By Jase Peeples
Originally published on Advocate.com November 13 2013 5:45 AM ET
When Alex Newell first appeared as transgender teen Wade “Unique” Adams for a two-episode arc during the third season of Glee, visibility of trans youth on TV didn’t just take a step forward, it literally leapt skyward, twirled, and hit a high note. Embraced by the show’s audience, Newell returned as a series regular for the show’s fourth season, and “Unique” quickly became a powerhouse performer in the New Directions show choir.
Newell’s work furthering the visibility of LGBT youth in entertainment hasn’t stopped there. For his latest role in the upcoming feature film Geography Club, the 21-year-old plays the part of Ike — a gay teen struggling with his sexual orientation who joins a group of outcast students to form an after-school club as a safe haven. For Newell, who identifies as a gay man, the character is one that is close to his heart due to the similar experiences they share. “Everything Ike goes through I had to go through for a brief moment as well,” says Newell. “Testing the waters of coming out. Understanding your choices and the consequences of coming out. The time I spent figuring out who I was, that’s where I most see myself in this character. However, he takes a little bit longer to fully come out and understand everything and I think I always had the understanding as soon as I realized what was going on.”
Newell understands the importance of LGBT visibility firsthand and credits gay-inclusive entertainment with easing his own coming-out process. “I grew up with Will & Grace, and that really helped me understand and be OK with who I am,” he says. But while the weekly adventures of Will Truman and Jack McFarland had a positive impact on Newell, he longed to see out teen characters when he was younger, and he hopes inclusive entertainment like Glee and Geography Club will make a difference for a new generation of LGBT youth and their families.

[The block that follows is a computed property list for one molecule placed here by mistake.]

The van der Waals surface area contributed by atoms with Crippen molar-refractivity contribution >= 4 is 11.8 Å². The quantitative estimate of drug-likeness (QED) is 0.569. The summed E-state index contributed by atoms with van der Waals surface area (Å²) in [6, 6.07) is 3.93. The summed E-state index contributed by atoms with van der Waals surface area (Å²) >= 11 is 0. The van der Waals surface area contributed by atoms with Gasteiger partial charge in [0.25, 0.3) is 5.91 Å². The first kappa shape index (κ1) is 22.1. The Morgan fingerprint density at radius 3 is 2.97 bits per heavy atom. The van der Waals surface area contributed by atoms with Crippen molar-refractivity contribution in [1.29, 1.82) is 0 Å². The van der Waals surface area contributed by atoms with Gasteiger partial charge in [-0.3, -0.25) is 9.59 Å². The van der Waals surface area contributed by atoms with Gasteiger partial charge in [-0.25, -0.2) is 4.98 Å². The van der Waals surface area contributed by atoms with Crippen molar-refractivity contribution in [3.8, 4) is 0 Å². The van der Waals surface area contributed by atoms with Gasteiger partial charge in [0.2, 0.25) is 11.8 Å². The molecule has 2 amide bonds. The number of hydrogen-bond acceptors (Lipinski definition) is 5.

“I think a film like Geography Club would’ve been helpful for someone like me and my mother to watch when I was younger,” he says. “To help us understand what it was going to be like when I got to high school and to help me find my own way.”
Where some actors might fear the possibility of being typecast, Newell welcomes each opportunity he has to play an LGBT role. “I don’t think I’ll get the chance to play many transgender characters very often in life,” he says of his role on Glee. “It’s one thing to do it campy and another to do it as a real-life situation, and that’s what we’re trying to do on Glee. I think the show is passionate, and I am passionate as well, about letting that voice be heard.”
Yet, for all his efforts to represent the LGBT community positively, Newell knows he can’t speak for every individual. “I know everyone has their own opinions about the way LGBT people should be [portrayed in media]. No matter what you do, someone is always going to be upset and someone is always going to be happy,” he says. “But it’s my hope that most people are happy [with my performances].”
Nevertheless, Newell doesn’t plan on backing down anytime soon. Though LGBT representation has improved in recent years, the actor says he believes the need for greater visibility still remains. “When people don’t understand something their first reaction is to hate it,” he says. “But [the LGBT community] isn’t going away. We’re a part of everyday life and people need to be educated. “
Still, Newell is thankful for the difference he’s already had a hand in making. “One of the best parts of [doing what I do] has been hearing the stories of people who told me I’ve helped them be themselves,” he says.
Geography Club opens in theaters Friday and will be available on video on demand beginning then as well.